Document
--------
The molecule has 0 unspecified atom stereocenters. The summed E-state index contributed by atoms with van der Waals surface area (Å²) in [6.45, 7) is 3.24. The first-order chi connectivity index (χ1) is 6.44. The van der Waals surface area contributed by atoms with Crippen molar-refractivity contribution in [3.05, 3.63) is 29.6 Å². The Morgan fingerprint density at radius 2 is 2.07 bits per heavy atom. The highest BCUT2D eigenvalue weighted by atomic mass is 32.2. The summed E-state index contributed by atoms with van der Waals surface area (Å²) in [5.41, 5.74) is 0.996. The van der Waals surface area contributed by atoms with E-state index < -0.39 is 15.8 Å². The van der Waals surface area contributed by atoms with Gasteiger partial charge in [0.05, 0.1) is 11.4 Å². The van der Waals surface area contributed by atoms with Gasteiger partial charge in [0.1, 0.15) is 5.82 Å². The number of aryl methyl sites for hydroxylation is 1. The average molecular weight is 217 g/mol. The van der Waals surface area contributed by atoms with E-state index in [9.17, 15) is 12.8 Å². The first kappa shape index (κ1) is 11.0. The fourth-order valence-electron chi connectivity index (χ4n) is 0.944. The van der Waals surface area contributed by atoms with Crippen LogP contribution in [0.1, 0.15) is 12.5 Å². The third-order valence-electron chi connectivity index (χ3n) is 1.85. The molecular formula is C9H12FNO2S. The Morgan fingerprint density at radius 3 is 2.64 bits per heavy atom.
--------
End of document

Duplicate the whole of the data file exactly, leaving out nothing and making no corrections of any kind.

The molecule has 0 unspecified atom stereocenters. The summed E-state index contributed by atoms with van der Waals surface area (Å²) in [6.45, 7) is 3.24. The first-order chi connectivity index (χ1) is 6.44. The van der Waals surface area contributed by atoms with Crippen molar-refractivity contribution in [3.05, 3.63) is 29.6 Å². The Morgan fingerprint density at radius 2 is 2.07 bits per heavy atom. The highest BCUT2D eigenvalue weighted by atomic mass is 32.2. The summed E-state index contributed by atoms with van der Waals surface area (Å²) in [5.41, 5.74) is 0.996. The van der Waals surface area contributed by atoms with E-state index < -0.39 is 15.8 Å². The van der Waals surface area contributed by atoms with Gasteiger partial charge in [0.05, 0.1) is 11.4 Å². The van der Waals surface area contributed by atoms with Gasteiger partial charge in [0.1, 0.15) is 5.82 Å². The number of aryl methyl sites for hydroxylation is 1. The average molecular weight is 217 g/mol. The van der Waals surface area contributed by atoms with E-state index in [9.17, 15) is 12.8 Å². The first kappa shape index (κ1) is 11.0. The fourth-order valence-electron chi connectivity index (χ4n) is 0.944. The van der Waals surface area contributed by atoms with Crippen LogP contribution in [0.1, 0.15) is 12.5 Å². The third-order valence-electron chi connectivity index (χ3n) is 1.85. The molecular formula is C9H12FNO2S. The Morgan fingerprint density at radius 3 is 2.64 bits per heavy atom.